4. Consider a templated FAQ for each rotation. Sending out schedules further in advance can also positively impact student wellbeing. Many clinical schedules are set months in advance, but students rarely have access until weeks or even days before the start of their rotations. This precludes scheduling appointments, planning time with family, and having a sense of security and preparedness for what is to come. The clinical years are unique because rotations are short and have extremely varied schedules. MS3 Sydney points out that having more uniformity in clinical schedules could reduce stress. When uniformity is not possible, as specialties differ greatly, they suggest providing students with information about the typical clinical schedule and guidelines for rotations at the start of the year rather than just before the start of a rotation. Many students worry about not only start and end times but when students will be able to eat, if they are expected to bring or buy lunch, and whether they will have downtime or be standing for most of the day. This information is particularly important for students with disabilities but can benefit all students.
5. Reduce weekend and call responsibilities. Third-year medical students are in the unique and challenging position of being asked to work the hours of a full-time job while also being full-time students. During my medicine rotation, I averaged 55 hours per week, reaching over 70 hours on my surgery rotation. While it is important for students to get a sense of life as a resident and attending, the expectation that students work a full schedule while also studying for Shelf exams is unnecessary. In particular, working weekends and taking calls puts a huge burden on students and does not add much to learning. MS4 Sabina reports that her surgery clerkship switched to no longer requiring students to work weekends halfway through, and it was “life-changing.”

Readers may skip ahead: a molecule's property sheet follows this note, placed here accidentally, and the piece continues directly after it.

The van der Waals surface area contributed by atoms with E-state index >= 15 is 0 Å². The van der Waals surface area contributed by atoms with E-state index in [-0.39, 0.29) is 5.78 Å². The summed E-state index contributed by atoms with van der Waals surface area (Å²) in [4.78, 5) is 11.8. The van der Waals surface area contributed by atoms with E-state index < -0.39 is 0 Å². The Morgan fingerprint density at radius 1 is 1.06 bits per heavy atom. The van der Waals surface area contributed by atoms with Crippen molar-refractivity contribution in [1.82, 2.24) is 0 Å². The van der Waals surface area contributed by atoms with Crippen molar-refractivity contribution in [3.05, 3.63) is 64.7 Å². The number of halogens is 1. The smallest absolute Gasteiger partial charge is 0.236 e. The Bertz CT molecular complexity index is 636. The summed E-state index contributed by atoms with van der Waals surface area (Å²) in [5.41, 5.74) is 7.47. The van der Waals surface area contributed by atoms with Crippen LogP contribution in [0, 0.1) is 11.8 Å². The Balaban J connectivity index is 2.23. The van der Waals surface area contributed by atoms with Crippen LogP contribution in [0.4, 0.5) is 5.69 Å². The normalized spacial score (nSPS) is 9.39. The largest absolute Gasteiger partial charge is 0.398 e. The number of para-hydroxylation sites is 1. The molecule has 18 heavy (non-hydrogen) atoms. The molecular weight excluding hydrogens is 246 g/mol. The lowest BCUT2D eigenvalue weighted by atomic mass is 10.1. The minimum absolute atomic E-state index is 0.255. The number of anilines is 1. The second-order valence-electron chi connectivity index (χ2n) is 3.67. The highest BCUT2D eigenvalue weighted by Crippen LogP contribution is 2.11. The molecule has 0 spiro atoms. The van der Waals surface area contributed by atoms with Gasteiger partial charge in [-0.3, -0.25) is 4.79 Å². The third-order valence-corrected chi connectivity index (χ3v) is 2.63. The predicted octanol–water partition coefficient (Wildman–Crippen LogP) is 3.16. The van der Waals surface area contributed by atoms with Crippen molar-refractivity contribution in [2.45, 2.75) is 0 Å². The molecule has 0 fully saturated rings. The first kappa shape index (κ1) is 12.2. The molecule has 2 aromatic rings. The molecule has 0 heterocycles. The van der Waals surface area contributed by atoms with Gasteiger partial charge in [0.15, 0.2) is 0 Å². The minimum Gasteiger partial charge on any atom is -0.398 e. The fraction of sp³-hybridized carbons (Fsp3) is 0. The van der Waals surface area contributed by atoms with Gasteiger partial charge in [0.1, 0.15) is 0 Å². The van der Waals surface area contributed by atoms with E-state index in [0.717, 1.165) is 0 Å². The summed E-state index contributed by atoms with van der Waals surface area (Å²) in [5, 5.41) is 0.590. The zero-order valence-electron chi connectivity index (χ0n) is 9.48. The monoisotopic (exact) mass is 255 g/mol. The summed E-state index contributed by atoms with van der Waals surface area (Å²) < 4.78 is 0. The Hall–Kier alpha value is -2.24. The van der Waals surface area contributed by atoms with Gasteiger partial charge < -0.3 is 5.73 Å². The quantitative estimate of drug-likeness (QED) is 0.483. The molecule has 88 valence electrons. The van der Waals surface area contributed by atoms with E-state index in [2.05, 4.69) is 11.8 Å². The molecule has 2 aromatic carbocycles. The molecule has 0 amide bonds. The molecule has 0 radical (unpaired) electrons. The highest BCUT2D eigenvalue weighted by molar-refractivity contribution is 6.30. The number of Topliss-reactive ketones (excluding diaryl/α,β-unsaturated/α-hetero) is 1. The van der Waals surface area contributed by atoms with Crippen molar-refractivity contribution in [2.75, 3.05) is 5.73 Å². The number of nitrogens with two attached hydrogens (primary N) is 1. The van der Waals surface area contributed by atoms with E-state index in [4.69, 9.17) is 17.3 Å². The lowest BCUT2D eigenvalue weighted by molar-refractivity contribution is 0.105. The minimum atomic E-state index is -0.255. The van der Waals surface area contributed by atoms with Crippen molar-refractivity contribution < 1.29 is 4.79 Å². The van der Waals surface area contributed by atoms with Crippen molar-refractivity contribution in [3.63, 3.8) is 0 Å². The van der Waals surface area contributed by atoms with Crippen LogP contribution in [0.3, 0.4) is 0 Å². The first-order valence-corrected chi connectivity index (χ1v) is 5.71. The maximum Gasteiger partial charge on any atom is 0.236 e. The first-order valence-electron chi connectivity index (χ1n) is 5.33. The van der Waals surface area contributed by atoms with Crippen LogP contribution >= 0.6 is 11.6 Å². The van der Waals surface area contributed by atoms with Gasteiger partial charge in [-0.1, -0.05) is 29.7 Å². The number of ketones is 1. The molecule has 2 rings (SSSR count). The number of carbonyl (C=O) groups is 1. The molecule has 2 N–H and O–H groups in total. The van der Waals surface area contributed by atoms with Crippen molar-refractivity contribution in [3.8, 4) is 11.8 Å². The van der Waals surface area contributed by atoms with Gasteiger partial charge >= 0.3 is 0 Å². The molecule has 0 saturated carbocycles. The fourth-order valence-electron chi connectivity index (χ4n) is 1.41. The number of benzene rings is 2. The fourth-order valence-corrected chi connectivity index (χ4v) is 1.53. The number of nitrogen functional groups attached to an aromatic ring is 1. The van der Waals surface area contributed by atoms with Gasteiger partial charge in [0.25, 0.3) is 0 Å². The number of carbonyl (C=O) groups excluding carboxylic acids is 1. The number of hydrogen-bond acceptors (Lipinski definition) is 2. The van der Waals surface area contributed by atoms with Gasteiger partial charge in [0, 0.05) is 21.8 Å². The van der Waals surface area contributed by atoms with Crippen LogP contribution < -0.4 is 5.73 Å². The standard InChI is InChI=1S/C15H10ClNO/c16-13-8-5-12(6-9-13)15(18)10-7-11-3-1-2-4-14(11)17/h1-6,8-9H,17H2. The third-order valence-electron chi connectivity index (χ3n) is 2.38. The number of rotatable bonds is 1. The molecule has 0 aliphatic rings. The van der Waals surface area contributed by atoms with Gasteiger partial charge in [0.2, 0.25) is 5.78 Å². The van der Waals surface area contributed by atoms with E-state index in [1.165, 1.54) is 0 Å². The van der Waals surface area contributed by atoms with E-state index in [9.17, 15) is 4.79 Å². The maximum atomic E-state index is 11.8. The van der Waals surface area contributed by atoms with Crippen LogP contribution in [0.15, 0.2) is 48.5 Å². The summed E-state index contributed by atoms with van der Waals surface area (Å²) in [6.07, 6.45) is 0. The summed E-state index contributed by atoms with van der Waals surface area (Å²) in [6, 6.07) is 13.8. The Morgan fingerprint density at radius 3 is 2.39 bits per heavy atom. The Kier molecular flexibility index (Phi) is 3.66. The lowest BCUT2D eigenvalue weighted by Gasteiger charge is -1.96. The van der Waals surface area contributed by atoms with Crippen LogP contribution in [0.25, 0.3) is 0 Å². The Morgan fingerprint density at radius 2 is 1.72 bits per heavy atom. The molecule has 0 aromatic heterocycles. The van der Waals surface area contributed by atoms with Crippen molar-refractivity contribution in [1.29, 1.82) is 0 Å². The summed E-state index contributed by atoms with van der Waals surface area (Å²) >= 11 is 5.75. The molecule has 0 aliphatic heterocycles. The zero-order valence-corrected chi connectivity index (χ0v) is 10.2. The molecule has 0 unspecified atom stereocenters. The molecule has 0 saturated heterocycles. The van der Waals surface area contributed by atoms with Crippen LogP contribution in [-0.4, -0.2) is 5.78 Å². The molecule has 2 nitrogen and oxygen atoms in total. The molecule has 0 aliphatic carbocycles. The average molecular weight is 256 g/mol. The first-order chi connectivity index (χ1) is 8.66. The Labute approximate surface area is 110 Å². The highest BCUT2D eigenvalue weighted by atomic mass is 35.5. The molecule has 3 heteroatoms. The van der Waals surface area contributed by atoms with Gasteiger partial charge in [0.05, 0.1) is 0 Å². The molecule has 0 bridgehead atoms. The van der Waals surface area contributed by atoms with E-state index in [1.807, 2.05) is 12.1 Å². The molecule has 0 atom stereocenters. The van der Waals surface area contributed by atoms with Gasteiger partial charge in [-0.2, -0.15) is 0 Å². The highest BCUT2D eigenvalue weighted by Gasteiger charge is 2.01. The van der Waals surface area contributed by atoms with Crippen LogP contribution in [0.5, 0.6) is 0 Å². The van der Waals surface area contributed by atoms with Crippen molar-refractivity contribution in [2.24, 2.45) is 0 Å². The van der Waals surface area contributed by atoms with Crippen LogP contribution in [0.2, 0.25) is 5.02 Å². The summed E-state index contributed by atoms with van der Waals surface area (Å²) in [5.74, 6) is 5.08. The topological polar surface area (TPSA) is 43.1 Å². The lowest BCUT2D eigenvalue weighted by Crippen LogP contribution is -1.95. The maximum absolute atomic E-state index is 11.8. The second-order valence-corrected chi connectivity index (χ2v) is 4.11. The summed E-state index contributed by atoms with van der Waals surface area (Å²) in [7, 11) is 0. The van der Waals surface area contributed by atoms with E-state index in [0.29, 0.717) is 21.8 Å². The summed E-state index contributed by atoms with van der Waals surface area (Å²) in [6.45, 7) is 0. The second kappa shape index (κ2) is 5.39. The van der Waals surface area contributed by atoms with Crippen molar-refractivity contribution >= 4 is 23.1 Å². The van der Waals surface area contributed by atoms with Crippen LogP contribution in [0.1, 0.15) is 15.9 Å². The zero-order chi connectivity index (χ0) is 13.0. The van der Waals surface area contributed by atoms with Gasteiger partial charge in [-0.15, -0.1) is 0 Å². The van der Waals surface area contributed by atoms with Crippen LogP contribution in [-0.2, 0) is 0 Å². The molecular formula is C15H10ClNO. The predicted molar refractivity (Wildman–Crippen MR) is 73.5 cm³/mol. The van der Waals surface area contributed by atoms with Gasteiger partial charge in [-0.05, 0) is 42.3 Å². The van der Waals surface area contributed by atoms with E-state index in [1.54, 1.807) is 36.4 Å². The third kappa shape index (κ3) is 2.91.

6. Re-consider holiday policies. In addition to many schools requiring students to work on weekends, many medical schools require students to work a significant number of holidays. Some argue that students need to “prepare” for residency when they will be working most days of the year. Because of the residency schedule, however, medical school may be one of the last times in many years that students have the opportunity to participate in family holidays and long weekend gatherings and attend weddings, graduations, and other family events. With work-life balance in mind, medical schools should support students’ ability to engage with their personal lives outside of medicine by excusing students from clinical duties on major and minor holidays, such as Memorial Day and the Fourth of July.
Medical school is an undoubtedly challenging time, during which soon-to-be doctors are tasked with the responsibilities that will train them to be excellent physicians. Historically, disregarding medical students’ personal needs was seen as necessary to prepare them for the intense time commitment of a career in medicine. Increasingly, however, medical schools are re-emphasizing wellbeing and work-life balance. While some so-called wellness initiatives make little impact, concrete policy changes that increase flexibility for medical students and provide them with the information needed to plan their lives can significantly improve the wellbeing of medical students across the country.
Natalie LaBossier is a medical student.